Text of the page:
All who use Long Island Sound — for swimming, boating, fishing or commerce — are urged to attend a public forum on Wednesday, Nov. 16 at The Maritime Aquarium in Norwalk to discuss a plan being developed to guide the Sound’s future uses.
The Nov. 16 forum, “Shaping a ‘Sound’ Future with the Long Island Sound Blue Plan,” will feature details about the state-mandated effort, plus a panel discussion and Q&A with stakeholders. The 7 p.m. program will follow a reception at 6:30 p.m. The Maritime Aquarium is at 10 N. Water St., Norwalk.
Millions of people depend on Long Island Sound for the quality of life, economic value and natural resources it provides. Connecticut’s Coastal Management Program (CMP) protects coastal resources and guides development along the immediate coast. The Blue Plan — called for by Gov. Dannel P. Malloy and state lawmakers in 2015 — will supplement the CMP’s existing authority in the deeper offshore reaches of the Sound. It is intended to prioritize the protection of existing natural resources and such uses as fishing, aquaculture and navigation from future conflicting or incompatible activities and would not create new regulatory restrictions for them.
Charged with preparing the Blue Plan by 2019, the CT Department of Energy and Environmental Protection (DEEP) and its Advisory Committee are holding the Nov. 16 forum to begin the process of gaining public and stakeholder input.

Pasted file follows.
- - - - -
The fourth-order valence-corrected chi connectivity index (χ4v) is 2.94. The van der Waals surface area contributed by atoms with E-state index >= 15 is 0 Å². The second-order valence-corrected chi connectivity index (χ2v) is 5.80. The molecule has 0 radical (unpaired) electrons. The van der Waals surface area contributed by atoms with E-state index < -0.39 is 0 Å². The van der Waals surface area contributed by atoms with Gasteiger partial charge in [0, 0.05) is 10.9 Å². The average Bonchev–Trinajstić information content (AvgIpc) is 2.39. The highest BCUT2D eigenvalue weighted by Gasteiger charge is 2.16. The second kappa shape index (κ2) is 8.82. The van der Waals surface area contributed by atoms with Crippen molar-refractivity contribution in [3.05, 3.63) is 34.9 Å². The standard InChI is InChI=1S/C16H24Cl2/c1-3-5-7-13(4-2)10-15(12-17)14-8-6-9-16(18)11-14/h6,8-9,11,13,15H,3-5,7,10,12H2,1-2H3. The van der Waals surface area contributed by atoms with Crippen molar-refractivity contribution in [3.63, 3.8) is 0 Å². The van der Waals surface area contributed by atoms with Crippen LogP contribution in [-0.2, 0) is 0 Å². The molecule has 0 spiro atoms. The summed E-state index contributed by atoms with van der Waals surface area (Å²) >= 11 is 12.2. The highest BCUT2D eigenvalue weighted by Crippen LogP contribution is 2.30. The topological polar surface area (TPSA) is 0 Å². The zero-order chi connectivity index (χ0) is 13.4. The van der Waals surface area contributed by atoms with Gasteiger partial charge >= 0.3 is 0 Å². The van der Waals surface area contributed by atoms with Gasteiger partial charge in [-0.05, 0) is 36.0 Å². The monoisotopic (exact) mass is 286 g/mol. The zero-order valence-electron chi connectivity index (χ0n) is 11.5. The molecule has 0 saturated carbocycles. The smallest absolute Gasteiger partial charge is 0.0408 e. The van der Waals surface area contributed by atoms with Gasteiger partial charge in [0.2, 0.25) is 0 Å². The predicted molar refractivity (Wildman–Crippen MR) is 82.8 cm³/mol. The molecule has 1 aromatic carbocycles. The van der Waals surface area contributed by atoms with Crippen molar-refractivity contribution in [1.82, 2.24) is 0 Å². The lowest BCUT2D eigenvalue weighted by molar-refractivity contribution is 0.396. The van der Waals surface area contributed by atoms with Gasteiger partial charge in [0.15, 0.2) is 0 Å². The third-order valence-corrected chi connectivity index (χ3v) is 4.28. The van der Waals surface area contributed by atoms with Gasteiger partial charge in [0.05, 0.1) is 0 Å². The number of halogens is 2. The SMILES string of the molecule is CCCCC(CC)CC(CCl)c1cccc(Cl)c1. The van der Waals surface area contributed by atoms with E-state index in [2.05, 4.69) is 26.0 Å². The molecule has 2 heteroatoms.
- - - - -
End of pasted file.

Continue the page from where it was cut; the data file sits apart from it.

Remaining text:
Those attending this kick-off event will learn about the Blue Plan and how it will be developed, including how the public and stakeholders can be further engaged.
Speakers and panelists will include:
- Rob Klee, CT DEEP Commissioner
- Nathan Frohling, The Nature Conservancy in Connecticut
- Bill Gardella, Connecticut Marine Trades Association
- Melissa Gates, Surfrider Foundation
- Dick Harris Norm Bloom and Son, LLC/Copps Island Oysters
- Christine Nelson, Town of Old Saybrook
- Mike Theiler, Jeanette T. Fisheries
- Brian Thompson, Connecticut DEEP
The event also will include the screening of a 28-minute documentary, Ocean Frontiers II, that documents a similar marine planning effort done in Rhode Island. Produced by Green Fire Productions, the film will help viewers understand the need for a coordinated management strategy in the three-dimensional space of offshore waters.
The public forum is hosted by the Blue Plan Advisory Committee and the Connecticut Department of Energy & Environmental Protection in collaboration with The Nature Conservancy, The Maritime Aquarium at Norwalk, Connecticut Sea Grant, Connecticut Marine Trades Association, Long Island Sound Study, Connecticut Charter and Party Boat Association, Surfrider Foundation, Connecticut Chapter of the American Planning Association, Norm Bloom and Son/Copps Island Oysters, North American Marine Environment Protection Association, New England Science and Sailing, Town of Old Saybrook, Harbor Watch (a program of Earthplace) and Green Fire Productions.
The Nov. 16 forum is free, but advance registration is greatly appreciated. Get more details and sign up here: http://bit.ly/RSVP-Norwalk
Learn more about the Long Island Sound Blue Plan at www.ct.gov/deep/lisblueplan